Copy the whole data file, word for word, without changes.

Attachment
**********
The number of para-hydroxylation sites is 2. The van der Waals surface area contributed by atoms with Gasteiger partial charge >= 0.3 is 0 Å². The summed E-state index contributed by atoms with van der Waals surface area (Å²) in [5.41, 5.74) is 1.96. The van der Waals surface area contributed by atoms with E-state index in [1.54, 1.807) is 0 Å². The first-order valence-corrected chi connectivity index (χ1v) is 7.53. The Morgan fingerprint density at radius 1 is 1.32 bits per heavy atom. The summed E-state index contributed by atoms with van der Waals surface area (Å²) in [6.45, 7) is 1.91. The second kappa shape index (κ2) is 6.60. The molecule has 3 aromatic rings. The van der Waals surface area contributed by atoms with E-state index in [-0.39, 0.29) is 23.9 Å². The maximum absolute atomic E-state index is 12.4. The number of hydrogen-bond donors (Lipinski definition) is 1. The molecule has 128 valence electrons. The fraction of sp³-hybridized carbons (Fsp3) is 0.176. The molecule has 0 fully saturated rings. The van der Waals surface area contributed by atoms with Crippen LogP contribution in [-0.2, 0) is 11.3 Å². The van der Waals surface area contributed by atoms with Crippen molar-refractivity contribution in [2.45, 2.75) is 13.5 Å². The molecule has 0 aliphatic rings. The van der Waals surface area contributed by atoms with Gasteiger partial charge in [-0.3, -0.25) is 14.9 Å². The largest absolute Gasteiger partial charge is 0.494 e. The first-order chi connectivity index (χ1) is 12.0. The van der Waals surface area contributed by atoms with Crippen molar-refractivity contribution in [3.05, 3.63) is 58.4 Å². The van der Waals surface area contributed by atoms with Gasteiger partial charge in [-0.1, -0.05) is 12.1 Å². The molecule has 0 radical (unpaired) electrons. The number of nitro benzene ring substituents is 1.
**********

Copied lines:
The number of para-hydroxylation sites is 2. The van der Waals surface area contributed by atoms with Gasteiger partial charge >= 0.3 is 0 Å². The summed E-state index contributed by atoms with van der Waals surface area (Å²) in [5.41, 5.74) is 1.96. The van der Waals surface area contributed by atoms with E-state index in [1.54, 1.807) is 0 Å². The first-order valence-corrected chi connectivity index (χ1v) is 7.53. The Morgan fingerprint density at radius 1 is 1.32 bits per heavy atom. The summed E-state index contributed by atoms with van der Waals surface area (Å²) in [6.45, 7) is 1.91. The second kappa shape index (κ2) is 6.60. The molecule has 3 aromatic rings. The van der Waals surface area contributed by atoms with E-state index in [-0.39, 0.29) is 23.9 Å². The maximum absolute atomic E-state index is 12.4. The number of hydrogen-bond donors (Lipinski definition) is 1. The molecule has 128 valence electrons. The fraction of sp³-hybridized carbons (Fsp3) is 0.176. The molecule has 0 fully saturated rings. The van der Waals surface area contributed by atoms with Crippen LogP contribution in [-0.2, 0) is 11.3 Å². The van der Waals surface area contributed by atoms with Crippen molar-refractivity contribution in [2.45, 2.75) is 13.5 Å². The molecule has 0 aliphatic rings. The van der Waals surface area contributed by atoms with Gasteiger partial charge in [-0.3, -0.25) is 14.9 Å². The largest absolute Gasteiger partial charge is 0.494 e. The first-order chi connectivity index (χ1) is 12.0. The van der Waals surface area contributed by atoms with Crippen molar-refractivity contribution in [3.05, 3.63) is 58.4 Å². The van der Waals surface area contributed by atoms with Gasteiger partial charge in [-0.1, -0.05) is 12.1 Å². The molecule has 0 radical (unpaired) electrons. The number of nitro benzene ring substituents is 1.